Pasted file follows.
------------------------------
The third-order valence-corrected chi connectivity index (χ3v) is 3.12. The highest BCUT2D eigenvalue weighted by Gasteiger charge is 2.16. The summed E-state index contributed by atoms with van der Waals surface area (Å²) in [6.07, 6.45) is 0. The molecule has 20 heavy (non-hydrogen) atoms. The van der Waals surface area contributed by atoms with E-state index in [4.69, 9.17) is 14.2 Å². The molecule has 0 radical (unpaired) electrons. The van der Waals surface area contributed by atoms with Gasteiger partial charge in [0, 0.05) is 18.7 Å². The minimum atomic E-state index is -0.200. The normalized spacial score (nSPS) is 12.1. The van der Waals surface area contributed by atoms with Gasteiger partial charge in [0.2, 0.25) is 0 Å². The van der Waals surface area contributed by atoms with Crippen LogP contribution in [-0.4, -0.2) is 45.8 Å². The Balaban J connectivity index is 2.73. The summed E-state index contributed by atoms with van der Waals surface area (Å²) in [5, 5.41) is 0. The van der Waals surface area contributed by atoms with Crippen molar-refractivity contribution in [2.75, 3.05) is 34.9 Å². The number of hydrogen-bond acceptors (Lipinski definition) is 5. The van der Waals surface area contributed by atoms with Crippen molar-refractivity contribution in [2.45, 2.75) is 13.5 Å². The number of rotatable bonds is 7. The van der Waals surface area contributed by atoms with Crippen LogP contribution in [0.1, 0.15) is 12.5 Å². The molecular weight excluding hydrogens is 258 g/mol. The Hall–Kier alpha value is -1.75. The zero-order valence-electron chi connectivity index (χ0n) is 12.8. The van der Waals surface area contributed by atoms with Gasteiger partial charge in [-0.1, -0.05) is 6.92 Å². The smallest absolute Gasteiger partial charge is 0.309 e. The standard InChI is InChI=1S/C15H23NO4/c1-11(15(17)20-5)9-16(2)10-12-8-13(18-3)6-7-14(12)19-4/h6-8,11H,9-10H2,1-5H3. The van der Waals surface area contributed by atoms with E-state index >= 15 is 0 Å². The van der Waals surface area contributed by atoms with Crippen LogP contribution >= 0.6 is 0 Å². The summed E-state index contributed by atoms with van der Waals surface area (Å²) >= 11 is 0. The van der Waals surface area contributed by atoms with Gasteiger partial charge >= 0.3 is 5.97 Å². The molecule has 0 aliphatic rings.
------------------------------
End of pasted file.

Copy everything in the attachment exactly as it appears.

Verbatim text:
The third-order valence-corrected chi connectivity index (χ3v) is 3.12. The highest BCUT2D eigenvalue weighted by Gasteiger charge is 2.16. The summed E-state index contributed by atoms with van der Waals surface area (Å²) in [6.07, 6.45) is 0. The molecule has 20 heavy (non-hydrogen) atoms. The van der Waals surface area contributed by atoms with E-state index in [4.69, 9.17) is 14.2 Å². The molecule has 0 radical (unpaired) electrons. The van der Waals surface area contributed by atoms with Gasteiger partial charge in [0, 0.05) is 18.7 Å². The minimum atomic E-state index is -0.200. The normalized spacial score (nSPS) is 12.1. The van der Waals surface area contributed by atoms with Gasteiger partial charge in [0.2, 0.25) is 0 Å². The van der Waals surface area contributed by atoms with Crippen LogP contribution in [-0.4, -0.2) is 45.8 Å². The Balaban J connectivity index is 2.73. The summed E-state index contributed by atoms with van der Waals surface area (Å²) in [5, 5.41) is 0. The van der Waals surface area contributed by atoms with Crippen molar-refractivity contribution in [2.75, 3.05) is 34.9 Å². The number of hydrogen-bond acceptors (Lipinski definition) is 5. The van der Waals surface area contributed by atoms with Crippen molar-refractivity contribution in [2.45, 2.75) is 13.5 Å². The number of rotatable bonds is 7. The van der Waals surface area contributed by atoms with Crippen LogP contribution in [0.1, 0.15) is 12.5 Å². The molecular weight excluding hydrogens is 258 g/mol. The Hall–Kier alpha value is -1.75. The zero-order valence-electron chi connectivity index (χ0n) is 12.8. The van der Waals surface area contributed by atoms with Gasteiger partial charge in [-0.1, -0.05) is 6.92 Å². The smallest absolute Gasteiger partial charge is 0.309 e. The standard InChI is InChI=1S/C15H23NO4/c1-11(15(17)20-5)9-16(2)10-12-8-13(18-3)6-7-14(12)19-4/h6-8,11H,9-10H2,1-5H3. The van der Waals surface area contributed by atoms with E-state index >= 15 is 0 Å². The van der Waals surface area contributed by atoms with Crippen LogP contribution >= 0.6 is 0 Å². The summed E-state index contributed by atoms with van der Waals surface area (Å²) >= 11 is 0. The van der Waals surface area contributed by atoms with Gasteiger partial charge >= 0.3 is 5.97 Å². The molecule has 0 aliphatic rings.